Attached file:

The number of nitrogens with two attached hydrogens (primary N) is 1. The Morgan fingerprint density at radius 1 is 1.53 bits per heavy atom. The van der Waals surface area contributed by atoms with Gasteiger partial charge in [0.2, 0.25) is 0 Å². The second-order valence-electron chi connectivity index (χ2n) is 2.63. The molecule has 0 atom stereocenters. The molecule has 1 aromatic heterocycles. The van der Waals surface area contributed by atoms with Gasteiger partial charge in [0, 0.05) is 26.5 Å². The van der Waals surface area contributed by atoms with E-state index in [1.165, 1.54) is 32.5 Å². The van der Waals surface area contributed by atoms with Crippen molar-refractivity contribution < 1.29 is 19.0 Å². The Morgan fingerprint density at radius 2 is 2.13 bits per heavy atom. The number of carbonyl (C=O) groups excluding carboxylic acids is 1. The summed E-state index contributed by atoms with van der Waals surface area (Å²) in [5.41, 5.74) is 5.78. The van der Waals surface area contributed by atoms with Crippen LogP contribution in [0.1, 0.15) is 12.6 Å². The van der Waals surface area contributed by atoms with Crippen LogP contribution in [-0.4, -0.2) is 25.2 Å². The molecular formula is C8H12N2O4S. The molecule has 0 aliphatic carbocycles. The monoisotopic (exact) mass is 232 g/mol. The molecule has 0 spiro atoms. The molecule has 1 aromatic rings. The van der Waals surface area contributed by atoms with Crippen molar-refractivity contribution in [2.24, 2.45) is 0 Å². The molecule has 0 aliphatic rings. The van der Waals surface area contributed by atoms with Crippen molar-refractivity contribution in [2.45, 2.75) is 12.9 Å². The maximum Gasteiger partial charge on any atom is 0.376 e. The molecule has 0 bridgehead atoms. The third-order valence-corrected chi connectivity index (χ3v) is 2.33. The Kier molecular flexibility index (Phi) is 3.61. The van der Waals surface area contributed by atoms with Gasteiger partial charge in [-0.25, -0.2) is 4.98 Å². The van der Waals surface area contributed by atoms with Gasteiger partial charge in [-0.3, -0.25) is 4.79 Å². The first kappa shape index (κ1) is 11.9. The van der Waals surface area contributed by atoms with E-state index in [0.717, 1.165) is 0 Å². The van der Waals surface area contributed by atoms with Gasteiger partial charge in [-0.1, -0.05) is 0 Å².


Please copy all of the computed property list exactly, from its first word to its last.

The number of nitrogens with two attached hydrogens (primary N) is 1. The Morgan fingerprint density at radius 1 is 1.53 bits per heavy atom. The van der Waals surface area contributed by atoms with Gasteiger partial charge in [0.2, 0.25) is 0 Å². The second-order valence-electron chi connectivity index (χ2n) is 2.63. The molecule has 0 atom stereocenters. The molecule has 1 aromatic heterocycles. The van der Waals surface area contributed by atoms with Gasteiger partial charge in [0, 0.05) is 26.5 Å². The van der Waals surface area contributed by atoms with E-state index in [1.165, 1.54) is 32.5 Å². The van der Waals surface area contributed by atoms with Crippen molar-refractivity contribution < 1.29 is 19.0 Å². The Morgan fingerprint density at radius 2 is 2.13 bits per heavy atom. The number of carbonyl (C=O) groups excluding carboxylic acids is 1. The summed E-state index contributed by atoms with van der Waals surface area (Å²) in [5.41, 5.74) is 5.78. The van der Waals surface area contributed by atoms with Crippen LogP contribution in [0.1, 0.15) is 12.6 Å². The van der Waals surface area contributed by atoms with Crippen LogP contribution in [-0.4, -0.2) is 25.2 Å². The molecular formula is C8H12N2O4S. The molecule has 0 aliphatic carbocycles. The monoisotopic (exact) mass is 232 g/mol. The molecule has 0 spiro atoms. The molecule has 1 aromatic rings. The van der Waals surface area contributed by atoms with Crippen molar-refractivity contribution in [2.24, 2.45) is 0 Å². The molecule has 0 aliphatic rings. The van der Waals surface area contributed by atoms with Crippen molar-refractivity contribution in [2.45, 2.75) is 12.9 Å². The maximum Gasteiger partial charge on any atom is 0.376 e. The molecule has 0 bridgehead atoms. The third-order valence-corrected chi connectivity index (χ3v) is 2.33. The Kier molecular flexibility index (Phi) is 3.61. The van der Waals surface area contributed by atoms with Gasteiger partial charge in [-0.25, -0.2) is 4.98 Å². The van der Waals surface area contributed by atoms with Gasteiger partial charge in [-0.3, -0.25) is 4.79 Å². The first kappa shape index (κ1) is 11.9. The van der Waals surface area contributed by atoms with E-state index in [0.717, 1.165) is 0 Å². The van der Waals surface area contributed by atoms with Gasteiger partial charge in [-0.1, -0.05) is 0 Å².